In looking back at your quote I'm coming to the conclusion that Turtledove was just prattling on to get a few more words on paper. He's really good at that. (though i still enjoy his stories!)

Ted

_________________________
TEd

Top
#83238 - 10/11/02 03:59 AM Re: Chicken or Egg, continued
vika Offline
member

Registered: 06/20/02
Posts: 161
Loc: Aberdeen, Scotland
I need to think about it carefully but when I did my thinking I will write immediately


Top
#83239 - 10/11/02 10:11 AM Re: Chicken or Egg, continued
vika Offline
member

Registered: 06/20/02
Posts: 161
Loc: Aberdeen, Scotland
As far as I can judge there are several questions:

1. Does Russian have a verb form that points to “this is being done”.?
No. There is nothing like Continuos Tenses and to discern between “I do it regularly” and “I am doing it right now” one adds “right now” to a verb, that is the same for the Present Simple and Present Continuos.

In fact, if I estimate difficulties of studying English for a Russian speaker tenses are the second the first are articles but this was discussed elsewhere . You can notice that in my previous message. I've been told (thank you, Dr.Bill) that I should have used “when I have done” instead of “when I did”.


2. Does Russian culture value the concept of being on time for an appointment?
It does. In fact, I find that trains are more reliable in Russia than in UK - most of them stick to their schedule. So I think that Mr. Turtledove is wrong, there are Russians and Russians, some come earlier and some are always late.

Am I correct thinking that the story itself is not something like memoirs but rather something completely fictious where the author invents whatever he likes ?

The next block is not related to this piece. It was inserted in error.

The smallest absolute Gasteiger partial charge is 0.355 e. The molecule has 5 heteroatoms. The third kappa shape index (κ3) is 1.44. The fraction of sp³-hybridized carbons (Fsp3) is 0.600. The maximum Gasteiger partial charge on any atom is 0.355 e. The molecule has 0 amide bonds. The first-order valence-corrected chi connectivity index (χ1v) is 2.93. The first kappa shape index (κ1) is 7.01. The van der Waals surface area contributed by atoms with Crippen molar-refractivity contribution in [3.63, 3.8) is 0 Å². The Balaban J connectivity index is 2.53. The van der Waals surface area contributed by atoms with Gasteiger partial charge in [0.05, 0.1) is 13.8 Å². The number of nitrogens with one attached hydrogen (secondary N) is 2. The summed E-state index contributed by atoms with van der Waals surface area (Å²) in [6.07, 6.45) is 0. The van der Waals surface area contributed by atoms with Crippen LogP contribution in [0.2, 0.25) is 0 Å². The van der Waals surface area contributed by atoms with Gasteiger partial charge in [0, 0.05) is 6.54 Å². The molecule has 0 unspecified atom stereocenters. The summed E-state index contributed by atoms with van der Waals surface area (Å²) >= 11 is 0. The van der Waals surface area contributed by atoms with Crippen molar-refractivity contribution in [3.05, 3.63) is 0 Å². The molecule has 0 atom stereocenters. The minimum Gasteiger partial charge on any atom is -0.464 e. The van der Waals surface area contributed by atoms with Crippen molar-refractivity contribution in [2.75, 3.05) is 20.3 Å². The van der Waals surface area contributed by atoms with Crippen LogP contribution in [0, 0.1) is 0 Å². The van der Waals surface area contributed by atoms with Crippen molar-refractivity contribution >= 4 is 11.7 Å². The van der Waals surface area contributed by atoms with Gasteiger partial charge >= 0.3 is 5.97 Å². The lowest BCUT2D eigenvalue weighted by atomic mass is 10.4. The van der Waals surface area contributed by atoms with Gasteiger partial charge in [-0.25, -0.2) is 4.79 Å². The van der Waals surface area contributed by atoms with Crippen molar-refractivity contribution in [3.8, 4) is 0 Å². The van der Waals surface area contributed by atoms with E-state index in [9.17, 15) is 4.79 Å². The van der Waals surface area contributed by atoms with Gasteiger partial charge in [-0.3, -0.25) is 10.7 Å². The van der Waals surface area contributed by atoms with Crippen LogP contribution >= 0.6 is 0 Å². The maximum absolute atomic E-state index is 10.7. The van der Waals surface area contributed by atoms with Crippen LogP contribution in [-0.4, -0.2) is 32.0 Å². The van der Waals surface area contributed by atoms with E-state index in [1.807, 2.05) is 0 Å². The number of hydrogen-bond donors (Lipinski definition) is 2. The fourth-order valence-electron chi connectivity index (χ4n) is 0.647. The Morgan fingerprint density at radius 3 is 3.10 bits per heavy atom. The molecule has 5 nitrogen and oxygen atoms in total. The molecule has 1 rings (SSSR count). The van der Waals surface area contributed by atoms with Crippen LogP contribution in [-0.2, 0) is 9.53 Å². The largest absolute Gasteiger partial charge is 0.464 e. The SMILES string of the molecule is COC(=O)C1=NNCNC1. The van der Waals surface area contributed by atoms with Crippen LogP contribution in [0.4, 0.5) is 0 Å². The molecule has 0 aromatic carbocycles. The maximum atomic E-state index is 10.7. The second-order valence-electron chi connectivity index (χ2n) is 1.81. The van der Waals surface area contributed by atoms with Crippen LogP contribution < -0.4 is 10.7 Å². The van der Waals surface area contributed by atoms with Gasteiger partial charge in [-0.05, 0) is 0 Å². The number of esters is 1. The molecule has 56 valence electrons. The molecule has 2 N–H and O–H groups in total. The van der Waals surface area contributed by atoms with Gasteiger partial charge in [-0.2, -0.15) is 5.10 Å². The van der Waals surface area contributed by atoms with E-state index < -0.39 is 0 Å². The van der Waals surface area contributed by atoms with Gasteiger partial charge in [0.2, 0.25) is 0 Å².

Top
#83240 - 10/11/02 10:31 AM Re: Chicken or Egg, continued
Faldage Offline
Carpal Tunnel

Registered: 12/01/00
Posts: 13803
the author invents whatever he likes ?

To a certain extent, yes. The stories (it's one of a series) are about WWII (The Great Patriotic War) proceeding merrily along its way when the aliens land thinking they're going to walk all over us in a couple of months based on observations they made 500 years ago. The author was perfectly free to make the aliens think and act any way he wanted, but he should be limited to known reality with respect to the humans.


Top
#83241 - 10/11/02 10:41 AM Re: Chicken or Egg, continued
AnnaStrophic Offline
Carpal Tunnel

Registered: 03/15/00
Posts: 6511
Loc: lower upstate New York
That's why it's called alternative history [helpful look]


Top
#83242 - 10/11/02 10:49 AM Re: Chicken or Egg, continued
Faldage Offline
Carpal Tunnel

Registered: 12/01/00
Posts: 13803
why it's called alternative history

Not to pick a nit or anything but alternative histories don't necessarily involve totally unknown actors. The author in question wrote a series based on the notion that Lee's list of troops didn't get lost into Union hands and the Confederacy won the War of Southron Independence. Everyone in that series had to act as we would expect people to act.


Top
Page 1 of 3 1 2 3 >

Moderator:  Jackie 
Forum Stats
8758 Members
16 Forums
13812 Topics
215869 Posts

Max Online: 3341 @ 12/09/11 02:15 PM
Newest Members
BikerVet, MSusanElizabeth, Sumac, cocozh421, PKLA22
8758 Registered Users
Who's Online
0 registered (), 34 Guests and 5 Spiders online.
Key: Admin, Global Mod, Mod
Top Posters (30 Days)
wofahulicodoc 115
LukeJavan8 103
endymion6 97
A C Bowden 29
Tromboniator 12
Jackie 1
Storymom 1
Top Posters
wwh 13858
Faldage 13803
Jackie 11610
tsuwm 10523
Buffalo Shrdlu 7210
LukeJavan8 6695
AnnaStrophic 6511
Wordwind 6296
of troy 5400
BranShea 5282

Disclaimer: Wordsmith.org is not responsible for views expressed on this site. Use of this forum is at your own risk and liability - you agree to hold Wordsmith.org and its associates harmless as a condition of using it.

Home | Today's Word | Yesterday's Word | Subscribe | FAQ | Archives | Search | Feedback
Wordsmith Talk | Wordsmith Chat

© 2014 Wordsmith